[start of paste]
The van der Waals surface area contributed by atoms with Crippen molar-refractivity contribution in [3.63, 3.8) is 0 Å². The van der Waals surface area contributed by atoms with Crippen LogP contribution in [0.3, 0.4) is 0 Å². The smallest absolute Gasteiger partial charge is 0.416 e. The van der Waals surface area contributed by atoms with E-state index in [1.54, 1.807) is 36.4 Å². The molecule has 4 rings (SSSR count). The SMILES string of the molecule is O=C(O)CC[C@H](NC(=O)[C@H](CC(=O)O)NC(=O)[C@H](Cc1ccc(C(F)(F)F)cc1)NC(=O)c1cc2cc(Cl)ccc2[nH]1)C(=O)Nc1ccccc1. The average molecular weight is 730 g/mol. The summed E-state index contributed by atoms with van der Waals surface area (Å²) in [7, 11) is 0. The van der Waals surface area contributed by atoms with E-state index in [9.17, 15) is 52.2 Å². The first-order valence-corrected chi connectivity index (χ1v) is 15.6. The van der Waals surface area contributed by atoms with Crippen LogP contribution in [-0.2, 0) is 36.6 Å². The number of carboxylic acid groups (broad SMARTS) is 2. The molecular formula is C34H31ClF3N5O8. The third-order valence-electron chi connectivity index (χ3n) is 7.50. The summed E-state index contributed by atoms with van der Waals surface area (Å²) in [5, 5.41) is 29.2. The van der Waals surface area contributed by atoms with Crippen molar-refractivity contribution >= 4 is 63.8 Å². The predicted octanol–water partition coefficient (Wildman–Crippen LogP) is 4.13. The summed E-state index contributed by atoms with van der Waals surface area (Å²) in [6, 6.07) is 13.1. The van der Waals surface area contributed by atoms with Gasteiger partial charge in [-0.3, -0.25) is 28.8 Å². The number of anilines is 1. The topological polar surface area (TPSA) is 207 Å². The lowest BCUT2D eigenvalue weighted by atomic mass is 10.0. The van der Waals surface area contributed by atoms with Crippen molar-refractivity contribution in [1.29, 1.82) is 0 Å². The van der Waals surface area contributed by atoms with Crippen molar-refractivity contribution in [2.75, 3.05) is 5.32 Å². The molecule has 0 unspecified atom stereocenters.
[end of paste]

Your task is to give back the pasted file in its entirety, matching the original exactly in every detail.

The van der Waals surface area contributed by atoms with Crippen molar-refractivity contribution in [3.63, 3.8) is 0 Å². The van der Waals surface area contributed by atoms with Crippen LogP contribution in [0.3, 0.4) is 0 Å². The smallest absolute Gasteiger partial charge is 0.416 e. The van der Waals surface area contributed by atoms with E-state index in [1.54, 1.807) is 36.4 Å². The molecule has 4 rings (SSSR count). The SMILES string of the molecule is O=C(O)CC[C@H](NC(=O)[C@H](CC(=O)O)NC(=O)[C@H](Cc1ccc(C(F)(F)F)cc1)NC(=O)c1cc2cc(Cl)ccc2[nH]1)C(=O)Nc1ccccc1. The average molecular weight is 730 g/mol. The summed E-state index contributed by atoms with van der Waals surface area (Å²) in [7, 11) is 0. The van der Waals surface area contributed by atoms with E-state index in [9.17, 15) is 52.2 Å². The first-order valence-corrected chi connectivity index (χ1v) is 15.6. The van der Waals surface area contributed by atoms with Crippen LogP contribution in [-0.2, 0) is 36.6 Å². The number of carboxylic acid groups (broad SMARTS) is 2. The molecular formula is C34H31ClF3N5O8. The third-order valence-electron chi connectivity index (χ3n) is 7.50. The summed E-state index contributed by atoms with van der Waals surface area (Å²) in [5, 5.41) is 29.2. The van der Waals surface area contributed by atoms with Crippen molar-refractivity contribution >= 4 is 63.8 Å². The predicted octanol–water partition coefficient (Wildman–Crippen LogP) is 4.13. The summed E-state index contributed by atoms with van der Waals surface area (Å²) in [6, 6.07) is 13.1. The van der Waals surface area contributed by atoms with Gasteiger partial charge in [-0.3, -0.25) is 28.8 Å². The number of anilines is 1. The topological polar surface area (TPSA) is 207 Å². The lowest BCUT2D eigenvalue weighted by atomic mass is 10.0. The van der Waals surface area contributed by atoms with Crippen molar-refractivity contribution in [1.29, 1.82) is 0 Å². The van der Waals surface area contributed by atoms with Crippen molar-refractivity contribution in [2.75, 3.05) is 5.32 Å². The molecule has 0 unspecified atom stereocenters.